Poster Presentation Annual Meetings of the Endocrine Society of Australia and Society for Reproductive Biology and Australia and New Zealand Bone and Mineral Society 2016

Expression quantitative trait loci (eQTL) approaches for understanding the genetics of endometriosis (#464)

Sarah J Holdsworth-Carson 1 , Jenny N Fung 2 , Joseph Powell 2 , Eliza M Colgrave 1 , Premila Paiva 1 , Jane E Girling 1 , Grant W Montgomery 2 , Peter AW Rogers 1
  1. Department of Obstetrics and Gynaecology, University of Melbourne, Parkville, VIC, Australia
  2. Institute for Molecular Bioscience, The University of Queensland, Brisbane, QLD, Australia

INTRODUCTION:  Endometriosis is a complex gynaecological disease affecting ~10% of women, causing chronic pelvic pain and infertility.  It is influenced by both environmental and genetic factors.  Genome-wide association studies (GWAS) have identified several single nucleotide polymorphisms (SNPs) associated with endometriosis.  However, identification of SNPs alone cannot determine which gene(s) are responsible for endometriosis.  Therefore, we need to determine if individual SNPs have downstream effects on gene expression.  SNPs that influence gene expression are termed expression quantitative trait loci (eQTL).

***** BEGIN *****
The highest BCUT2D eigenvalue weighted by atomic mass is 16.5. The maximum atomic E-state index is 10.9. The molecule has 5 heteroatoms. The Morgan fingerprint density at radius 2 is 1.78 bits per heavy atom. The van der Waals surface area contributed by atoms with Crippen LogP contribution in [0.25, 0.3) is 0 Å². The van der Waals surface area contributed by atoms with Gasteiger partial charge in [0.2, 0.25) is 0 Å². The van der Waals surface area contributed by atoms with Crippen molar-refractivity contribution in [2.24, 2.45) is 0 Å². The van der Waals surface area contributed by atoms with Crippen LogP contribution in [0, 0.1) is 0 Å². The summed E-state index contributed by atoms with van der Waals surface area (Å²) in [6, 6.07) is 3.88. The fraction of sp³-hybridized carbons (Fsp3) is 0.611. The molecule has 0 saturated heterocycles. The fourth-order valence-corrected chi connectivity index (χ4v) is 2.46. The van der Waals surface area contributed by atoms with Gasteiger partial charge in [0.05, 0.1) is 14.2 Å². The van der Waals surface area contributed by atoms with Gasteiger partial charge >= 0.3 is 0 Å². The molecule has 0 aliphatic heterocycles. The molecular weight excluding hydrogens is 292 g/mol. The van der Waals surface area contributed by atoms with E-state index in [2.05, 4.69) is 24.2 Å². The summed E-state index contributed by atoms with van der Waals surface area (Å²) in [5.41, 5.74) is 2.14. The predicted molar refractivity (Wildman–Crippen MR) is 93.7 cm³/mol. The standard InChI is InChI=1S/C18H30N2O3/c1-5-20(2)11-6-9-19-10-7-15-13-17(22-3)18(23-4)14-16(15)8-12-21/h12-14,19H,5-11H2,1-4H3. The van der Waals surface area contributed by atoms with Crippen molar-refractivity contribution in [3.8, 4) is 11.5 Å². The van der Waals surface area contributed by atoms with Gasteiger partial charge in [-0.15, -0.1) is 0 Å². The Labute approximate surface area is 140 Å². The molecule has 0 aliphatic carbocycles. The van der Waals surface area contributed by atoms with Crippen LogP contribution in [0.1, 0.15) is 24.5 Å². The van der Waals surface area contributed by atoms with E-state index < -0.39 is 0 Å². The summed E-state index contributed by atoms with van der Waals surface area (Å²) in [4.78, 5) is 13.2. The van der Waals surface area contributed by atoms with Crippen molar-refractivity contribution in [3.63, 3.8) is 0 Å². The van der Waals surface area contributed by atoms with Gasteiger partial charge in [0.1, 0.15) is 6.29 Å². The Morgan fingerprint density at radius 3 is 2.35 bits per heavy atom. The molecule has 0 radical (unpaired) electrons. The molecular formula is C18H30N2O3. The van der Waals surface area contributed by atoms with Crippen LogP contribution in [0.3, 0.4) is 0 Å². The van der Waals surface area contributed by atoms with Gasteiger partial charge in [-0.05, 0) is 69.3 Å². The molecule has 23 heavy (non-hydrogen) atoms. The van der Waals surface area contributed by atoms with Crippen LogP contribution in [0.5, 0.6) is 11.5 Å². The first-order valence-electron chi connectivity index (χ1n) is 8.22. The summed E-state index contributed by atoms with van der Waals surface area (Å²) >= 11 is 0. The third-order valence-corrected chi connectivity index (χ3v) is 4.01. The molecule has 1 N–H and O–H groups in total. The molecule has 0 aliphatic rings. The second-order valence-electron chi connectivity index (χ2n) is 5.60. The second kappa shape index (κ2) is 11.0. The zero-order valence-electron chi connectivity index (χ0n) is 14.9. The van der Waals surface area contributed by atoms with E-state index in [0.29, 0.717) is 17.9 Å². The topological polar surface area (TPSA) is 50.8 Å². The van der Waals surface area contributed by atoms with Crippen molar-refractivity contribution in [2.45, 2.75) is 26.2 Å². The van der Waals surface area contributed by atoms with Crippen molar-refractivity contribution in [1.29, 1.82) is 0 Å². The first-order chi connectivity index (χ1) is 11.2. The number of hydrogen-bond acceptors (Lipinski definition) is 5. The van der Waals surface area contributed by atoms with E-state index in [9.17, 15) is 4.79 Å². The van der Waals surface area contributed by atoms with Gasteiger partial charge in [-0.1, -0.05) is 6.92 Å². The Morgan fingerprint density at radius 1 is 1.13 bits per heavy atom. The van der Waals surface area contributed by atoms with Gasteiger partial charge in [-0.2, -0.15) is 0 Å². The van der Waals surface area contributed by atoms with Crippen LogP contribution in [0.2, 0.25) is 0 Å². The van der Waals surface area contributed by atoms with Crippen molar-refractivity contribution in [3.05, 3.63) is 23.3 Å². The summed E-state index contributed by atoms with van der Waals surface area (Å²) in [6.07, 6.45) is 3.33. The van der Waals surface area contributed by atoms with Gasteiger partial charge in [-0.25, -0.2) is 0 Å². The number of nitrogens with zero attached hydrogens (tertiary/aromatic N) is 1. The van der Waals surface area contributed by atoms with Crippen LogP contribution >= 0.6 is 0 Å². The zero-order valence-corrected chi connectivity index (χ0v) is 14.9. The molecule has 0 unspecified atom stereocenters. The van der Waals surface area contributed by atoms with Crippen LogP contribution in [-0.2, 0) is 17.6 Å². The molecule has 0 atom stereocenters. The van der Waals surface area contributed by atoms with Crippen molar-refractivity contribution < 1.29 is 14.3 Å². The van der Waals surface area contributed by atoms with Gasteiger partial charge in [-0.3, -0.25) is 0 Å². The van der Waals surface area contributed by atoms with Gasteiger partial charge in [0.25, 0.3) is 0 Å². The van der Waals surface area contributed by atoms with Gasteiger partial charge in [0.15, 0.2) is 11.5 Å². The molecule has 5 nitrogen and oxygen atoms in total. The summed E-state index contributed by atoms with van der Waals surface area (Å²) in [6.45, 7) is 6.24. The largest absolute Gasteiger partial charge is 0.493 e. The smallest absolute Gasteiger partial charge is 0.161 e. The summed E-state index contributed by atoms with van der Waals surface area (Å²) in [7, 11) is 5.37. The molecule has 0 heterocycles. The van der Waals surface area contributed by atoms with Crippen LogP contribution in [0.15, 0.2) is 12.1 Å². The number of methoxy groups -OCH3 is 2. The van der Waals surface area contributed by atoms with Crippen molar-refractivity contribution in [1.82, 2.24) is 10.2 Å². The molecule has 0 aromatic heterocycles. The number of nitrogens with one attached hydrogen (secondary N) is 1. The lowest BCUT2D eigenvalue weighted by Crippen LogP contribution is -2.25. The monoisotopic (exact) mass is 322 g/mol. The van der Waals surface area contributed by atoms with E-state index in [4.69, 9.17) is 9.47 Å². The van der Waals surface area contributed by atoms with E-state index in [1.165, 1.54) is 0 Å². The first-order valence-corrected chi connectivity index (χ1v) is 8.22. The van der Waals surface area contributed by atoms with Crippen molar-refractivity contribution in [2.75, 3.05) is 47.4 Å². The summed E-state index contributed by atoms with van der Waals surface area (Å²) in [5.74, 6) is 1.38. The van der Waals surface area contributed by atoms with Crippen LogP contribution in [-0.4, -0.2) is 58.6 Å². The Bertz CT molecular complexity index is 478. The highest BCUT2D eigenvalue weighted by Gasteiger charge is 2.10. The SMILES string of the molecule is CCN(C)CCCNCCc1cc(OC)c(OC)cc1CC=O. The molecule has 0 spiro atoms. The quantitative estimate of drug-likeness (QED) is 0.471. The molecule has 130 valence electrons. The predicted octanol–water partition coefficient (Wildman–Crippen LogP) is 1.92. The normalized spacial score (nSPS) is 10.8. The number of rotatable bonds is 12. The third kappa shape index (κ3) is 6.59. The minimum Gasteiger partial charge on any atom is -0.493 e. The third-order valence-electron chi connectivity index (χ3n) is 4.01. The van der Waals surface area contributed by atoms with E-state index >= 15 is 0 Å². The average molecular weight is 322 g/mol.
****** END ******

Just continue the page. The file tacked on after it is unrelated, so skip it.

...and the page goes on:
METHODS:  Blood and endometrium were collected at the Royal Women’s Hospital (n=591).  Blood samples were genotyped using Human CoreExome chips.  Endometrial gene expression was generated using Illumina Human HT-12 v4.0 Beadchips.  eQTL analysis was performed on tissues with recoded SNP genotypes based on minor allele dosage and fitted linear regression models, with menstrual cycle phases included as a covariate.  eQTL gene lists were analysed by Ingenuity Pathways Analysis (IPA) for functional pathway studies.

RESULTS:  GWAS have identified seven genomic regions with multiple target genes per region.  LINC00339 is the most significant endometrial eQTL, with decreased expression associated with increased endometriosis risk.  Vezatin was also identified as a significant eQTL; increased endometrial expression associated with increased endometriosis risk.  Some significant eQTLs have been investigated at the protein level (eg. GREB1, WNT4 and VEZT).  Interestingly, several SNPs have multiple significant eQTLs.  IPA analysis on eQTLs reveal recognised gene pathways for endometriosis (eg. inflammation) and some novel pathways.

CONCLUSIONS:  eQTL analyses are important for improving understanding of complex diseases, including endometriosis.  Ongoing studies are examining the roles and pathways of these eQTLs in endometriosis pathophysiology; studies are also working to identify additional eQTLs as a means to help explain how genetic variants linked to increased endometriosis-risk cause disease.

Fung et al., Hum Reprod. 2015;30(5):1263-75.

Holdworth-Carson et al., Hum Reprod. 2016;31(5):999-1013.